labels: ericsson, siemens limited, telecom, nokia
Ericsson, Nokia and Siemens tie up for push to talk over GPRSnews
Our Corporate Bureau
18 February 2003

Mumbai: Ericsson, Nokia and Siemens are jointly defining specifications for an open standard to speed the adoption of direct-call push to talk service over GPRS.

Push to talk is a cost-efficient, simple-to-use direct voice service for GPRS-based systems that has attracted the interest of leading operators. The technology uses the capabilities of the IP multimedia subsystem (IMS) as specified by 3GPP for enabling IP connections between mobile phones. Initial trials are expected to begin in the second half of 2003.

The specifications created through this collaboration will be submitted to relevant industry bodies in order to create a standard that will avoid fragmentation and establish a unified push to talk over GPRS market with the same economies of scale that made GSM a global success. The interoperable technology resulting from this work will allow mobile phones and networks to be used for push to talk communication using a variety of radio access networks.

Ericsson, Nokia and Siemens are also inviting mobile network operators and other manufacturers to join them in creating an open, multi-vendor market for push to talk in the GSM evolution path (GSM / GPRS / EDGE / WCDMA) by developing products and services based on the open standard they are defining.

“AT&T Wireless supports this joint initiative. Our goal is to connect our customers to the people and information they care most about,” says Rod Nelson, CTO, AT&T Wireless. “This new service, which will open to a broad audience, is another way to connect and is an example of how the scale and flexibility of GSM / GPRS / EDGE leads to new and cost-effective services.”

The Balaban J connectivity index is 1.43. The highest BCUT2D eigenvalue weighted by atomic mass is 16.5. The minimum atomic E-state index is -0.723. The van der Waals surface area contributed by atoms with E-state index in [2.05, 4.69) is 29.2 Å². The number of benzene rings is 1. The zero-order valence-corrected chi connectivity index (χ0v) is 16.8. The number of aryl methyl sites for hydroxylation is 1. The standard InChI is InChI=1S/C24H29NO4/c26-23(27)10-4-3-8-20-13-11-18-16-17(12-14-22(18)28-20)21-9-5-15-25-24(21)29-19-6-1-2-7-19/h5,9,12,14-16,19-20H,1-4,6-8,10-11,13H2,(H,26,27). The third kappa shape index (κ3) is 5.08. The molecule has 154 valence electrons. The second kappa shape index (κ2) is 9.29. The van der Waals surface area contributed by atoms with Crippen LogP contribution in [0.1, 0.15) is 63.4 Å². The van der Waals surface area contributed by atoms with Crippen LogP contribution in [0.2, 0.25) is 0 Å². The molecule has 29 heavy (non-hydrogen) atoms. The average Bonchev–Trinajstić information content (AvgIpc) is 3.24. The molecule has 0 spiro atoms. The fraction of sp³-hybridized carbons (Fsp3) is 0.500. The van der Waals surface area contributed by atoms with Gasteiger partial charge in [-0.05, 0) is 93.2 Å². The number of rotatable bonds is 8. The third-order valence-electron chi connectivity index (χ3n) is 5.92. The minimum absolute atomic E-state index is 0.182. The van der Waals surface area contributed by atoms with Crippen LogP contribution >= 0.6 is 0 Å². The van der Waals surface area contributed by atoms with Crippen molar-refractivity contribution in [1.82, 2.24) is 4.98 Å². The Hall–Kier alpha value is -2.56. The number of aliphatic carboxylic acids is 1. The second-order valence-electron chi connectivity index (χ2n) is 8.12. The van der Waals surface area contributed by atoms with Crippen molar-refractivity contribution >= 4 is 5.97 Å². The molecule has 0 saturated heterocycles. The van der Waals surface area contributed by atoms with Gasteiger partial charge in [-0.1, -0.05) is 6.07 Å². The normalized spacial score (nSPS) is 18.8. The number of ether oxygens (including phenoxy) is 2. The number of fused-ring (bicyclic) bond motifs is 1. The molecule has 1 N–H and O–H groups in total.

Cingular Wireless is in support of this cooperation and is evaluating push to talk technology for its customers. “We are always looking for new service offerings like push to talk that allow our customers to quickly and simply connect to others,” says Mike Dobbs, vice-president of product management at Cingular. “The standards-based approach taken by these manufacturers will allow carriers to ultimately deliver this service to the largest market in the most efficient and effective way.”

“This collaboration will ensure that push to talk builds on the future proofed and standardised third generation core network IMS,” says Dr Jan Uddenfeldt, senior vice-president, technology, Ericsson. “It will only have to be integrated once and is easily maintained, which brings great cost benefits to the operators. It demonstrates the importance of open standards for which Ericsson has always been a strong proponent.”

“Push to talk provides cellular operators with a completely new means of connecting people,” says Dr J T Bergqvist, executive vice-president, Nokia. “It is an attractive option for instant voice communication, complementing present dialled voices services. Push to talk’s immediate type of communications can reach individuals or groups, and it can also be used to enable direct voice communication with other IMS-based services, such as interactive gaming. GPRS and 3G mobile network operators, having more than 800 million customers today, can easily implement push to talk capability with a low level of additional investment to their existing networks.”

“Push to talk services — to be deployed on existing GPRS and future 3G networks — will provide great value to both business users and consumers, and thus will help operators generate additional revenues,” reinforces Harry Strasser, CTO and senior vice-president, end-to-end solutions, Siemens Information and Communication Mobile.

“These applications will enable operators to differentiate themselves from other players in the increasingly competitive landscape of mobile multimedia services. The IMS will provide the IP-based control and will especially enable operators to leverage some of their key strengths — for example, location information and presence — to provide end-users with a truly new customer experience,” he adds.

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Ericsson, Nokia and Siemens tie up for push to talk over GPRS